In addition to temperatures, human activities are increasing global N availability (IPCC 2007). N availability is likely to affect plant, community, and ecosystem responses to increasing heat stress, which will then impact ecosystem C sequestration. Understanding the effects of N on the responses of vegetation to heat stress requires insight into how stress physiology and community structure interact. While the influence of plant N status on response to acute heat stress has been previously examined, past studies have largely focused on laboratory experiments examining physiological responses (Heckathorn et al. 1996a,1996b; Lu and Zhang 2000). Further, because of the difficulties of imposing heat stress on naturally-occurring vegetation, little experimental work has been conducted on responses to acute heat stress in field-grown plants (Weis and Berry 1987; Morison and Lawlor 1999). To date, there have been only a handful of studies in which plant communities were exposed to extreme high temperatures, and these focused on community processes (e.g., recolonization, competition, invasion, and the role of species richness during extreme events) and were conducted on grassland (White et al. 2001; Van Peer et al. 2004) or arctic species (Marchand et al. 2005, 2006). Also, N availability had significant effects on plant N-relations responses to moderate warming (rather than acute heat stress) in a tallgrass prairie (An et al. 2005). Thus, little is known as to how heat stress in general, and N interactions with heat stress in particular, will affect natural plant communities. In this study, we concentrate on physiological and growth responses of two dominant warm-season tall-grass prairie species with contrasting photosynthetic pathways (a C4 grass and a C3 forb) in experimental field plots receiving heat and N treatments.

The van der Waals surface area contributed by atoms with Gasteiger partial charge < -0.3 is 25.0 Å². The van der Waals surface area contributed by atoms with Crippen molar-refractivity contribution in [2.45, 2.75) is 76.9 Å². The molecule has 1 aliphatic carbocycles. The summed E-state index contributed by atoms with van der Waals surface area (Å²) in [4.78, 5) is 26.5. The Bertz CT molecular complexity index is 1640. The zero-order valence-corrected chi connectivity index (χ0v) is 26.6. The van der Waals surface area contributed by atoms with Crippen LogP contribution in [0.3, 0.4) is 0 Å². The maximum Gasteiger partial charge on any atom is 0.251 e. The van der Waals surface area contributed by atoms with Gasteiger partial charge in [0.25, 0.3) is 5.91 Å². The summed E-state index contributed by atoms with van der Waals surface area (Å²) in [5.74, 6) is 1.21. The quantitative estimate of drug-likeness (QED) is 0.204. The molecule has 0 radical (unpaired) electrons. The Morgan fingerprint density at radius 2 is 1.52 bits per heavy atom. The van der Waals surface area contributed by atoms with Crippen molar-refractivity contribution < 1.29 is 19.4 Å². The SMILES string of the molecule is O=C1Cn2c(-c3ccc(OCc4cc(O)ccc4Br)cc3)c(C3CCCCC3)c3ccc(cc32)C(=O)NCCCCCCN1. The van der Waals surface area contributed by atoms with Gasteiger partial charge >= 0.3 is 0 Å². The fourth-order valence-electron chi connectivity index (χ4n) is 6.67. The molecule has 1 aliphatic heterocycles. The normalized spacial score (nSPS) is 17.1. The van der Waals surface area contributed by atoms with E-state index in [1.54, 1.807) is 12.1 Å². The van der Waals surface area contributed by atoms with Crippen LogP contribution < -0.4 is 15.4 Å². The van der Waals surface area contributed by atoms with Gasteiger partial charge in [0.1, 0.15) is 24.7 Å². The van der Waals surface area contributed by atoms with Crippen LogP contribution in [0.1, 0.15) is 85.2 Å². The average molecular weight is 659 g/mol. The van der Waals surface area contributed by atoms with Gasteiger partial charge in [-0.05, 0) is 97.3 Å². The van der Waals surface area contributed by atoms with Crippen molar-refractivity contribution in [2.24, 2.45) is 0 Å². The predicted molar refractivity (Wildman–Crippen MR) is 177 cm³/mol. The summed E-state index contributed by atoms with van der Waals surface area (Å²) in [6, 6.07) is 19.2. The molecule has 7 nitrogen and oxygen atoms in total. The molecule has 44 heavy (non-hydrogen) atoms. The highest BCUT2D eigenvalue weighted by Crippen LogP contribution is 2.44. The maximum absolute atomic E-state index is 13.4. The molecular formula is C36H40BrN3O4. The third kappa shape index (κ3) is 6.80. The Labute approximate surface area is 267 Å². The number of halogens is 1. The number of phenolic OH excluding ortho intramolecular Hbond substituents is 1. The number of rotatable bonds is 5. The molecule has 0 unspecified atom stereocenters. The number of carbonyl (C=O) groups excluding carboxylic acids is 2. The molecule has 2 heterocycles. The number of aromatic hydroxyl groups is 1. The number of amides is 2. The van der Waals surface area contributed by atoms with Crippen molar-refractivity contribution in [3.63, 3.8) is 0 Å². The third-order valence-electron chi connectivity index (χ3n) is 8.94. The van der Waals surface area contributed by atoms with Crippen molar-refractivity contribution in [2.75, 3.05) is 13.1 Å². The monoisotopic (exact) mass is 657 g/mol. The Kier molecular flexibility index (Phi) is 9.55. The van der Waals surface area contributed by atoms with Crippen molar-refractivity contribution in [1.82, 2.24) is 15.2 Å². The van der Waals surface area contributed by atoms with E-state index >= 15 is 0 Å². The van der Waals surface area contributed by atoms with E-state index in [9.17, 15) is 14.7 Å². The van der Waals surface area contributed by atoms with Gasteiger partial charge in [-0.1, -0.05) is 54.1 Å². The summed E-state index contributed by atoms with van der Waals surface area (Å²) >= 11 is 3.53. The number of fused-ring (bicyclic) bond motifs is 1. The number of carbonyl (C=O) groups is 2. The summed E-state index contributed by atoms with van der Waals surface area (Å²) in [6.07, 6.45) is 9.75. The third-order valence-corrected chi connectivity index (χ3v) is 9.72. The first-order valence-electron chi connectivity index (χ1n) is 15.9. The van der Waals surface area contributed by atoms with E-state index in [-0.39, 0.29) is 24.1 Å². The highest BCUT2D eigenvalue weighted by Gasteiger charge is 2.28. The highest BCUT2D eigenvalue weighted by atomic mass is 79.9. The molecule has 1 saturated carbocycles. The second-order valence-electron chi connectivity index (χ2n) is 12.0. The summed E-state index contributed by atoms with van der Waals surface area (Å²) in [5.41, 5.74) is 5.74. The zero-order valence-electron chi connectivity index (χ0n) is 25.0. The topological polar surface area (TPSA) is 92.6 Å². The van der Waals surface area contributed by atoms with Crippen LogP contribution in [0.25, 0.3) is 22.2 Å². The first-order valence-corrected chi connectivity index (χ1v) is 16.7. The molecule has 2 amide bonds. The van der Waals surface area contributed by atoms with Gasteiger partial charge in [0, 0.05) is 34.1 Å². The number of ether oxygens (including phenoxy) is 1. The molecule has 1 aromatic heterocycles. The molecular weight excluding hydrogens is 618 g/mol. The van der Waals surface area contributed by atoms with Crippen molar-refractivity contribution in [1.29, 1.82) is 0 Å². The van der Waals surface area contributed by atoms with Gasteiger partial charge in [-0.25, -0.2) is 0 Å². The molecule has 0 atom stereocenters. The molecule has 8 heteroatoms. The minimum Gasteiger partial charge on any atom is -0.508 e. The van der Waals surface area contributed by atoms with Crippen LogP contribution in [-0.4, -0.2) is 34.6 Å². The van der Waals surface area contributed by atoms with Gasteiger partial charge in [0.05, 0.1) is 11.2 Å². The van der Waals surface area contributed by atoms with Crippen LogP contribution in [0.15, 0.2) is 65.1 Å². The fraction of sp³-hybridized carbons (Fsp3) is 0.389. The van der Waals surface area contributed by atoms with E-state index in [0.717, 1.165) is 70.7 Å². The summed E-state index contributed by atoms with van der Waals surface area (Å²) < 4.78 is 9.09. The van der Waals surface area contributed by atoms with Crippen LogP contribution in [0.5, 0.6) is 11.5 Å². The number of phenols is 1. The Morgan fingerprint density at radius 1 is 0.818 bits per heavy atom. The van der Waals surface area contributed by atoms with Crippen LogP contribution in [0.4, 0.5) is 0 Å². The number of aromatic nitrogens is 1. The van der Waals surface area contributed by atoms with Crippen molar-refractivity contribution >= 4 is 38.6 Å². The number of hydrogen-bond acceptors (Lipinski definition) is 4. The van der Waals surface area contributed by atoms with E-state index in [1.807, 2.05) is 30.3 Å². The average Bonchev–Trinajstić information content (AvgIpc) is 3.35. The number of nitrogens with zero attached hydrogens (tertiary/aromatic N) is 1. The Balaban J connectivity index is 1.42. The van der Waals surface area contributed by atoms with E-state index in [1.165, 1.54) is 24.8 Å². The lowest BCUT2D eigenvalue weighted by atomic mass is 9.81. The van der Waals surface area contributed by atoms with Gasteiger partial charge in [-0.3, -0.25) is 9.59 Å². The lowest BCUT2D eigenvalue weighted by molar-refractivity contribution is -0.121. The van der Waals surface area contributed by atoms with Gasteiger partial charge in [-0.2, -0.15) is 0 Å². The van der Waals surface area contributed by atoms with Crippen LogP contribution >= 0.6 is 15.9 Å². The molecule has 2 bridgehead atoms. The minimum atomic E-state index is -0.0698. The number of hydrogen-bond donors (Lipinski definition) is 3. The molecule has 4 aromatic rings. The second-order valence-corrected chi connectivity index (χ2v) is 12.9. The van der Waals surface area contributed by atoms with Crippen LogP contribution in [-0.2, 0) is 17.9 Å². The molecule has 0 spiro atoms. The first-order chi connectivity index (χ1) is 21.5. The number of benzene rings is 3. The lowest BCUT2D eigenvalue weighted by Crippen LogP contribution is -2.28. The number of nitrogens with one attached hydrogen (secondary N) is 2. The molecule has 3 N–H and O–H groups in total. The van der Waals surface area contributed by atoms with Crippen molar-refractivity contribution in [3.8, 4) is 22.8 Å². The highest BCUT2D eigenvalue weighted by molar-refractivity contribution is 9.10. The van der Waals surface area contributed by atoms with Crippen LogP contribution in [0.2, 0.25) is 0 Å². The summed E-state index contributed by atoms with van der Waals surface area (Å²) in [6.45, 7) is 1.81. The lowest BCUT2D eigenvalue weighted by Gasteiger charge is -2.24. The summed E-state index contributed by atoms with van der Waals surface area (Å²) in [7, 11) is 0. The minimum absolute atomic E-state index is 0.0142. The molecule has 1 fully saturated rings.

C4 species typically have higher temperature optima for photosynthesis than C3 species (Sage and Monson 1999) as a consequence of lower photorespiration, which increases with temperature. This may contribute to greater tolerance to heat waves for C4 species than co-occurring C3 species (Coleman and Bazzaz 1992; Ehleringer et al. 1997; Wang et al. 2008). Thus, heat stress can potentially affect the relative distribution of C4 and C3 species. In natural systems, the significance of climate warming for C4 vegetation can depend less on the mean increase in global temperature, and more on the spatial and temporal variation of the temperature increase (Sage and Kubien 2003). In New Zealand, for example, episodic heat events inhibit C3 plants more than C4 grasses, and as a result, facilitate C4 grass invasion of C3-dominated grasslands (White et al. 2000, 2001). On the other hand, because of their greater nitrogen (N) investment in rubisco and photorespiratory enzymes, C3 plants have lower N-use efficiency of photosynthesis (PNUE) than C4 plants (Sage and Pearcy 1987; Li 1993). The ecological consequences of greater PNUE in C4 species have been studied to only a limited degree. For example, in grasslands, when soils are low in N, C4 grasses can be superior competitors to C3 grasses and can dominate (Wedin and Tilman 1996). When soils become N-enriched, the advantage in PNUE is offset and C3 species can match the photosynthetic potential of C4 species, and thereby increase in cover. However, whether N availability interacts with heat stress differently in C3 versus C4 species remains to be determined, but will have a bearing on the relative impact of global environmental change on C3 and C4 species abundance and distribution.